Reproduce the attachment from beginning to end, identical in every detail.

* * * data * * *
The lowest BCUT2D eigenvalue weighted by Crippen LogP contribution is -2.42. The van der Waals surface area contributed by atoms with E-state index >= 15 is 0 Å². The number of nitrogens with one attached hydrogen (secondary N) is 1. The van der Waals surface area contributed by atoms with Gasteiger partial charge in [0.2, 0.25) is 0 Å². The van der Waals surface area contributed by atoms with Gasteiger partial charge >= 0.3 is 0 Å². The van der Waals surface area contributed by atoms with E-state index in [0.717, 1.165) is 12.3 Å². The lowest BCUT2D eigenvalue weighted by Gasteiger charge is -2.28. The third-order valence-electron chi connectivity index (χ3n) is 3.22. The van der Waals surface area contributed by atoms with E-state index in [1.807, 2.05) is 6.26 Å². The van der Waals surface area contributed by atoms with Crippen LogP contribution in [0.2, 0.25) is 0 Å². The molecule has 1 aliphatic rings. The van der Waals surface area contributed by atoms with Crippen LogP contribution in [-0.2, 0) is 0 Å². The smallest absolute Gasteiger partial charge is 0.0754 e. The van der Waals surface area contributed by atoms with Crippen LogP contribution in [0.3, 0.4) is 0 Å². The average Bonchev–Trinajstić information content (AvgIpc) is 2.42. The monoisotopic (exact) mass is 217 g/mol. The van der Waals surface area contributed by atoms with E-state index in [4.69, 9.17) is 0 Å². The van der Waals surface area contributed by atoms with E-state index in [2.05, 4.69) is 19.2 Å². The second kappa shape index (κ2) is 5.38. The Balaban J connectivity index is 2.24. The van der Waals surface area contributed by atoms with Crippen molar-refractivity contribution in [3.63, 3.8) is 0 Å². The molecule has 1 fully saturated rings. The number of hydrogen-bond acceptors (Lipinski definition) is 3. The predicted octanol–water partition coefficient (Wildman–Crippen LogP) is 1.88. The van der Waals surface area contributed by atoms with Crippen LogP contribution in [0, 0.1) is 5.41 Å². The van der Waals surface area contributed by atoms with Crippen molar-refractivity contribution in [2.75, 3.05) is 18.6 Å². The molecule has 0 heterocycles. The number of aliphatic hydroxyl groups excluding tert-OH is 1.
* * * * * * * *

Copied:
The lowest BCUT2D eigenvalue weighted by Crippen LogP contribution is -2.42. The van der Waals surface area contributed by atoms with E-state index >= 15 is 0 Å². The number of nitrogens with one attached hydrogen (secondary N) is 1. The van der Waals surface area contributed by atoms with Gasteiger partial charge in [0.2, 0.25) is 0 Å². The van der Waals surface area contributed by atoms with Gasteiger partial charge >= 0.3 is 0 Å². The van der Waals surface area contributed by atoms with E-state index in [0.717, 1.165) is 12.3 Å². The lowest BCUT2D eigenvalue weighted by Gasteiger charge is -2.28. The third-order valence-electron chi connectivity index (χ3n) is 3.22. The van der Waals surface area contributed by atoms with E-state index in [1.807, 2.05) is 6.26 Å². The van der Waals surface area contributed by atoms with Crippen LogP contribution in [0.2, 0.25) is 0 Å². The molecule has 1 aliphatic rings. The van der Waals surface area contributed by atoms with Crippen LogP contribution in [-0.2, 0) is 0 Å². The smallest absolute Gasteiger partial charge is 0.0754 e. The van der Waals surface area contributed by atoms with Crippen LogP contribution in [0.3, 0.4) is 0 Å². The average Bonchev–Trinajstić information content (AvgIpc) is 2.42. The monoisotopic (exact) mass is 217 g/mol. The van der Waals surface area contributed by atoms with E-state index in [4.69, 9.17) is 0 Å². The van der Waals surface area contributed by atoms with E-state index in [2.05, 4.69) is 19.2 Å². The second kappa shape index (κ2) is 5.38. The Balaban J connectivity index is 2.24. The van der Waals surface area contributed by atoms with Crippen molar-refractivity contribution in [3.63, 3.8) is 0 Å². The molecule has 1 fully saturated rings. The number of hydrogen-bond acceptors (Lipinski definition) is 3. The predicted octanol–water partition coefficient (Wildman–Crippen LogP) is 1.88. The van der Waals surface area contributed by atoms with Crippen LogP contribution in [0, 0.1) is 5.41 Å². The van der Waals surface area contributed by atoms with Crippen molar-refractivity contribution in [2.75, 3.05) is 18.6 Å². The molecule has 0 heterocycles. The number of aliphatic hydroxyl groups excluding tert-OH is 1.